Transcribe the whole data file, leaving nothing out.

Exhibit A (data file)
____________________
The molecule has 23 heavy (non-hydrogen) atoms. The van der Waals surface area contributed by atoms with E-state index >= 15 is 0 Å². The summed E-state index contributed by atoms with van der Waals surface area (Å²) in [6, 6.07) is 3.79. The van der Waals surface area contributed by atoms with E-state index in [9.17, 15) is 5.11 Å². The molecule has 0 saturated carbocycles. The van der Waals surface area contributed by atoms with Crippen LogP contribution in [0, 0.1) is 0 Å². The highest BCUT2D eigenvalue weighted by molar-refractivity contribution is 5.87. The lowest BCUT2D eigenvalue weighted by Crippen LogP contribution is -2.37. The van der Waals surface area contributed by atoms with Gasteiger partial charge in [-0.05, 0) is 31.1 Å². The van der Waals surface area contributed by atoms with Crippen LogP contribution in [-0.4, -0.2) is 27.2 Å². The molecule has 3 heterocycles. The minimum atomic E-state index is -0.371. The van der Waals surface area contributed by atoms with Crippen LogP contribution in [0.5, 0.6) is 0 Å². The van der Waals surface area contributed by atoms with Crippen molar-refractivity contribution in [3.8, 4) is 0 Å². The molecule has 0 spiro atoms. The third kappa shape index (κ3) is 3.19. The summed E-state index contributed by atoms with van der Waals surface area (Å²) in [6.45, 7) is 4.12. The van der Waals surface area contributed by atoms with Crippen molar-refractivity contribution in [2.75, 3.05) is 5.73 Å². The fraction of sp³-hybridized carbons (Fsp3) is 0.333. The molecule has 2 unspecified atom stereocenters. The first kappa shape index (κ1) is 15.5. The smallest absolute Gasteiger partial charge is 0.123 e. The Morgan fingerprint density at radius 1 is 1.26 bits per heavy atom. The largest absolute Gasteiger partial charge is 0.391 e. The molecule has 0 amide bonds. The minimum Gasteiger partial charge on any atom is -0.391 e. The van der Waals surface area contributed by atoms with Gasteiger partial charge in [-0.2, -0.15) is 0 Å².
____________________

The molecule has 23 heavy (non-hydrogen) atoms. The van der Waals surface area contributed by atoms with E-state index >= 15 is 0 Å². The summed E-state index contributed by atoms with van der Waals surface area (Å²) in [6, 6.07) is 3.79. The van der Waals surface area contributed by atoms with E-state index in [9.17, 15) is 5.11 Å². The molecule has 0 saturated carbocycles. The van der Waals surface area contributed by atoms with Crippen LogP contribution in [0, 0.1) is 0 Å². The highest BCUT2D eigenvalue weighted by molar-refractivity contribution is 5.87. The lowest BCUT2D eigenvalue weighted by Crippen LogP contribution is -2.37. The van der Waals surface area contributed by atoms with Gasteiger partial charge in [-0.05, 0) is 31.1 Å². The van der Waals surface area contributed by atoms with Crippen LogP contribution in [-0.4, -0.2) is 27.2 Å². The molecule has 3 heterocycles. The minimum atomic E-state index is -0.371. The van der Waals surface area contributed by atoms with Crippen LogP contribution in [0.5, 0.6) is 0 Å². The van der Waals surface area contributed by atoms with Crippen molar-refractivity contribution in [3.8, 4) is 0 Å². The molecule has 0 spiro atoms. The third kappa shape index (κ3) is 3.19. The summed E-state index contributed by atoms with van der Waals surface area (Å²) in [6.45, 7) is 4.12. The van der Waals surface area contributed by atoms with Crippen molar-refractivity contribution in [2.75, 3.05) is 5.73 Å². The fraction of sp³-hybridized carbons (Fsp3) is 0.333. The molecule has 2 unspecified atom stereocenters. The first kappa shape index (κ1) is 15.5. The smallest absolute Gasteiger partial charge is 0.123 e. The Morgan fingerprint density at radius 1 is 1.26 bits per heavy atom. The largest absolute Gasteiger partial charge is 0.391 e. The molecule has 0 amide bonds. The minimum Gasteiger partial charge on any atom is -0.391 e. The van der Waals surface area contributed by atoms with Gasteiger partial charge in [-0.2, -0.15) is 0 Å².